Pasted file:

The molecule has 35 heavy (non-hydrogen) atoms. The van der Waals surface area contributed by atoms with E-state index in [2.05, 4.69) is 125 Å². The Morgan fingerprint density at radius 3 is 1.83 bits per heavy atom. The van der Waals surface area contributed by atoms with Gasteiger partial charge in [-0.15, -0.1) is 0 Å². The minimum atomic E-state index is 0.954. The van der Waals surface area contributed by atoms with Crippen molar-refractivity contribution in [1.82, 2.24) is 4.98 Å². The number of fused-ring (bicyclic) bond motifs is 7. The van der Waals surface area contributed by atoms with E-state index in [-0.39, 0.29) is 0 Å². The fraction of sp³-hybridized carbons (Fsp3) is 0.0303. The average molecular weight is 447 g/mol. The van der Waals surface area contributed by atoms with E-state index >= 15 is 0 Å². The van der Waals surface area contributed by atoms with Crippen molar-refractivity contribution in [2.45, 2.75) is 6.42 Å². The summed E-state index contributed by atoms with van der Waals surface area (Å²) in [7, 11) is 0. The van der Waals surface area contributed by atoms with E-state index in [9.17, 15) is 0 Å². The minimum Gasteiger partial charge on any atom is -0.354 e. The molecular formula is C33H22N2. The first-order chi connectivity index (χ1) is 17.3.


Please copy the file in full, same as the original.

The molecule has 35 heavy (non-hydrogen) atoms. The van der Waals surface area contributed by atoms with E-state index in [2.05, 4.69) is 125 Å². The Morgan fingerprint density at radius 3 is 1.83 bits per heavy atom. The van der Waals surface area contributed by atoms with Gasteiger partial charge in [-0.15, -0.1) is 0 Å². The minimum atomic E-state index is 0.954. The van der Waals surface area contributed by atoms with Crippen molar-refractivity contribution in [1.82, 2.24) is 4.98 Å². The number of fused-ring (bicyclic) bond motifs is 7. The van der Waals surface area contributed by atoms with E-state index in [-0.39, 0.29) is 0 Å². The fraction of sp³-hybridized carbons (Fsp3) is 0.0303. The average molecular weight is 447 g/mol. The van der Waals surface area contributed by atoms with E-state index >= 15 is 0 Å². The van der Waals surface area contributed by atoms with Crippen molar-refractivity contribution in [2.45, 2.75) is 6.42 Å². The summed E-state index contributed by atoms with van der Waals surface area (Å²) in [7, 11) is 0. The van der Waals surface area contributed by atoms with E-state index in [9.17, 15) is 0 Å². The minimum Gasteiger partial charge on any atom is -0.354 e. The molecular formula is C33H22N2. The first-order chi connectivity index (χ1) is 17.3.